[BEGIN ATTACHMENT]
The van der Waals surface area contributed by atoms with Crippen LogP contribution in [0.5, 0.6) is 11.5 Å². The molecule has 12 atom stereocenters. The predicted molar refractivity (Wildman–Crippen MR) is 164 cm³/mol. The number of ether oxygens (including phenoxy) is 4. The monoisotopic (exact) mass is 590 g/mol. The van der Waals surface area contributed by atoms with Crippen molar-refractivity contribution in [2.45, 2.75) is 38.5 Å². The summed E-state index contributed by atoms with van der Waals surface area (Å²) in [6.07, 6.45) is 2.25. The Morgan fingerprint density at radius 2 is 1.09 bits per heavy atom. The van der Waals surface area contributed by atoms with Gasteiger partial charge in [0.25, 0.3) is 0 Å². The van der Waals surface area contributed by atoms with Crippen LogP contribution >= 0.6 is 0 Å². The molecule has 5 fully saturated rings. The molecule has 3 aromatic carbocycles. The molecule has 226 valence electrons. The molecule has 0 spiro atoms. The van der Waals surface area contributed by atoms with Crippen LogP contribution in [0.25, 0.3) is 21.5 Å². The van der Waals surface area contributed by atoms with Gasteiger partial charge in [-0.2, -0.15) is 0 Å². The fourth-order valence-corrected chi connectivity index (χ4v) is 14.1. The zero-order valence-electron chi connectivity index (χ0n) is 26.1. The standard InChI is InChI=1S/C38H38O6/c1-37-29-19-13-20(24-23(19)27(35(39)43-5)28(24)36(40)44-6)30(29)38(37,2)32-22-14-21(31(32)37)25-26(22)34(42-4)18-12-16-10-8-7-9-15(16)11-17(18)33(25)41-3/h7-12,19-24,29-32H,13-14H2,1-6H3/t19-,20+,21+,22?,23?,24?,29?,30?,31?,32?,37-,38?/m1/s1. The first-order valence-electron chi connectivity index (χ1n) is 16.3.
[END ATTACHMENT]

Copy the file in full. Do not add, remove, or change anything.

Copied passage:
The van der Waals surface area contributed by atoms with Crippen LogP contribution in [0.5, 0.6) is 11.5 Å². The molecule has 12 atom stereocenters. The predicted molar refractivity (Wildman–Crippen MR) is 164 cm³/mol. The number of ether oxygens (including phenoxy) is 4. The monoisotopic (exact) mass is 590 g/mol. The van der Waals surface area contributed by atoms with Crippen molar-refractivity contribution in [2.45, 2.75) is 38.5 Å². The summed E-state index contributed by atoms with van der Waals surface area (Å²) in [6.07, 6.45) is 2.25. The Morgan fingerprint density at radius 2 is 1.09 bits per heavy atom. The van der Waals surface area contributed by atoms with Gasteiger partial charge in [0.25, 0.3) is 0 Å². The van der Waals surface area contributed by atoms with Crippen LogP contribution >= 0.6 is 0 Å². The molecule has 5 fully saturated rings. The molecule has 3 aromatic carbocycles. The molecule has 226 valence electrons. The molecule has 0 spiro atoms. The van der Waals surface area contributed by atoms with Crippen LogP contribution in [0.25, 0.3) is 21.5 Å². The van der Waals surface area contributed by atoms with Gasteiger partial charge in [-0.2, -0.15) is 0 Å². The fourth-order valence-corrected chi connectivity index (χ4v) is 14.1. The zero-order valence-electron chi connectivity index (χ0n) is 26.1. The standard InChI is InChI=1S/C38H38O6/c1-37-29-19-13-20(24-23(19)27(35(39)43-5)28(24)36(40)44-6)30(29)38(37,2)32-22-14-21(31(32)37)25-26(22)34(42-4)18-12-16-10-8-7-9-15(16)11-17(18)33(25)41-3/h7-12,19-24,29-32H,13-14H2,1-6H3/t19-,20+,21+,22?,23?,24?,29?,30?,31?,32?,37-,38?/m1/s1. The first-order valence-electron chi connectivity index (χ1n) is 16.3.